An Inside Look at the Renovated El Pasadero Also Offers Another View of Jerome Nash

El Pasadero, 1330 N. Harper Ave.

He’s the man who perhaps is best known in West Hollywood for his alleged threat to tear down the El Mirador, the Spanish Colonial Revival building on the northeast corner of Fountain and Sweetzer avenues. And then there’s his loss of a lawsuit against the City of Santa Monica in 1984 that inspired Jim Ellis, a Republican legislator from San Diego, to push through legislation that allowed a landlord to evict tenants if he wanted to stop renting to them.

But there’s more to Jerome Nash, a man with a passion for restoring and preserving the historic properties that he owns, a man inadvertently tied to the Ellis Act when, at the age of 18, he was trying to figure out what to do with a building given him by his mother.

Nash’s deeper history and his passion for preservation aren’t widely known. In fact, he’s somewhat averse to publicity – you won’t find photos of him on Facebook or Instagram or through a Google search. Much of Nash’s story has been heavily distorted in coverage by the now-defunct WeHoNews.com of his plans for the nearby El Mirador building.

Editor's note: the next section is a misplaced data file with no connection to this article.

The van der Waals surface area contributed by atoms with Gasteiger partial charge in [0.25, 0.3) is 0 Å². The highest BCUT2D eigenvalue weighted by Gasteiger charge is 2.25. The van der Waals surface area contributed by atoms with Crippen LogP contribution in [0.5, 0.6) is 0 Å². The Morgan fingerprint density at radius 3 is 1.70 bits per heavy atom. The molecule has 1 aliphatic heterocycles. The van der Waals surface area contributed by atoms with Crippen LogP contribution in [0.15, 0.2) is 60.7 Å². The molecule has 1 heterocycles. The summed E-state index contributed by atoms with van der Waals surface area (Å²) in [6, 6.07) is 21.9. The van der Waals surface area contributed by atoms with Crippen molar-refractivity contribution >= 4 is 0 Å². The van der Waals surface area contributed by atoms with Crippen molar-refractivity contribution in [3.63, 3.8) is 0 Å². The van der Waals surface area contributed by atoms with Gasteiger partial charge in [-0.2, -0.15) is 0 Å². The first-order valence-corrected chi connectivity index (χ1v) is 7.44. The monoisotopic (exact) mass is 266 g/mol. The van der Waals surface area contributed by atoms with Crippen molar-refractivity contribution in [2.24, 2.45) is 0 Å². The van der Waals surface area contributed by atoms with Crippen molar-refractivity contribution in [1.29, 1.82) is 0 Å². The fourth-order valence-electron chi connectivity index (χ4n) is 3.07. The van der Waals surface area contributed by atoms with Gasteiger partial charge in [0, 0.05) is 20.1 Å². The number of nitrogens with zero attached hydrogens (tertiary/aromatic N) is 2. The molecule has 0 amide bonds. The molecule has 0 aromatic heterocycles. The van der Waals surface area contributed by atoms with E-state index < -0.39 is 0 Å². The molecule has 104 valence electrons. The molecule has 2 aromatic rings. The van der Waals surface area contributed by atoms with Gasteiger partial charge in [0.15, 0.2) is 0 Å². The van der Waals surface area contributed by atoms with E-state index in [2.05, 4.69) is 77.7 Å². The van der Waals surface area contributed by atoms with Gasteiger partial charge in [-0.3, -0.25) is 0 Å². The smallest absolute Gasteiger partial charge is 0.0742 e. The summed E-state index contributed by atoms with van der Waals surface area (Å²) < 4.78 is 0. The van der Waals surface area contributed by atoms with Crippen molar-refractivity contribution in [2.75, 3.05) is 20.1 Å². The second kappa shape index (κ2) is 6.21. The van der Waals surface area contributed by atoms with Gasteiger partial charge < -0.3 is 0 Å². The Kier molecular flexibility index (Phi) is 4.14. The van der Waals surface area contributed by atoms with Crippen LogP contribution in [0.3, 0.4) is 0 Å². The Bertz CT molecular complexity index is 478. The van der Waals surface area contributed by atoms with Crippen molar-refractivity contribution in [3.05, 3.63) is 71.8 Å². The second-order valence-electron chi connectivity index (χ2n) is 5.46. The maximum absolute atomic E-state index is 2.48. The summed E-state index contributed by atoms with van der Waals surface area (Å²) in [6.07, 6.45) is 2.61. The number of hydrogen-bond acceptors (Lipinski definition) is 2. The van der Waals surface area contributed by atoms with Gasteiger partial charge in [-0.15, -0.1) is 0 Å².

Jerome Nash outside a stairway at El Pasadero

Nash’s real story emerged in bits and pieces during an hour-long conversation on a recent tour that he gave of El Pasadero, the Spanish Colonial Revival building at 1330 Harper Ave. Built in 1931, the 15-unit building fell into disrepair under the ownership of Sandra Carradine. Nash took it over and found himself in a vicious fight with two tenants. In May 2013, he invoked the Ellis Act and began a renovation to convert El Pasadero into an urban inn.

The result is a building in which virtually every detail of the original design by Jason and Irene Reese has been restored, with modern amenities such as washers and dryers and closed circuit television discretely added.

The renovation has taken nearly five years. In part that’s because Nash had to deal with the death of his brother. But largely it is because of the incredible detail of his work in restoring El Pasadero. One example is the mahogany window frames.

“They are mahogany windows from Ireland,” Nash said. “So they are solid mahogany, like that that was there originally. You know how we know? Because we took the window sills there were there originally and we scraped them” to identify the type of wood.